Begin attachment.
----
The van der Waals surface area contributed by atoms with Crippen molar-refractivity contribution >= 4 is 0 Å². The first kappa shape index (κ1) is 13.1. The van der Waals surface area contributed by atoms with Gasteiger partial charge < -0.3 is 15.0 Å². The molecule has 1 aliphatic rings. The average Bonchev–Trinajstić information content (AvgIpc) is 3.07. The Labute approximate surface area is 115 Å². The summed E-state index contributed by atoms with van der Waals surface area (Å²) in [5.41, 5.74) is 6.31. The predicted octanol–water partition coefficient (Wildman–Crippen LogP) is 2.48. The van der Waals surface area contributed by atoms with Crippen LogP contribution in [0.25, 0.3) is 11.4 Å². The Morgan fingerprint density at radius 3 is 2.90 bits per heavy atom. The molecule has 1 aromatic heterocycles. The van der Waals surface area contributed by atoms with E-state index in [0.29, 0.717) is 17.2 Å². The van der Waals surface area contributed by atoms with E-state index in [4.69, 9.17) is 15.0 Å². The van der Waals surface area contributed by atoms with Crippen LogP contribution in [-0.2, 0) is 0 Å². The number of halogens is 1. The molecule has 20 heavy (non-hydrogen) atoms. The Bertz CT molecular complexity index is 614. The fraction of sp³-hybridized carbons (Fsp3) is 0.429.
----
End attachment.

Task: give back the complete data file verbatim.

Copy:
The van der Waals surface area contributed by atoms with Crippen molar-refractivity contribution >= 4 is 0 Å². The first kappa shape index (κ1) is 13.1. The van der Waals surface area contributed by atoms with Gasteiger partial charge < -0.3 is 15.0 Å². The molecule has 1 aliphatic rings. The average Bonchev–Trinajstić information content (AvgIpc) is 3.07. The Labute approximate surface area is 115 Å². The summed E-state index contributed by atoms with van der Waals surface area (Å²) in [5.41, 5.74) is 6.31. The predicted octanol–water partition coefficient (Wildman–Crippen LogP) is 2.48. The van der Waals surface area contributed by atoms with Crippen LogP contribution in [0.25, 0.3) is 11.4 Å². The Morgan fingerprint density at radius 3 is 2.90 bits per heavy atom. The molecule has 1 aromatic heterocycles. The van der Waals surface area contributed by atoms with E-state index in [0.29, 0.717) is 17.2 Å². The van der Waals surface area contributed by atoms with E-state index in [4.69, 9.17) is 15.0 Å². The van der Waals surface area contributed by atoms with Crippen LogP contribution in [-0.2, 0) is 0 Å². The number of halogens is 1. The molecule has 20 heavy (non-hydrogen) atoms. The Bertz CT molecular complexity index is 614. The fraction of sp³-hybridized carbons (Fsp3) is 0.429.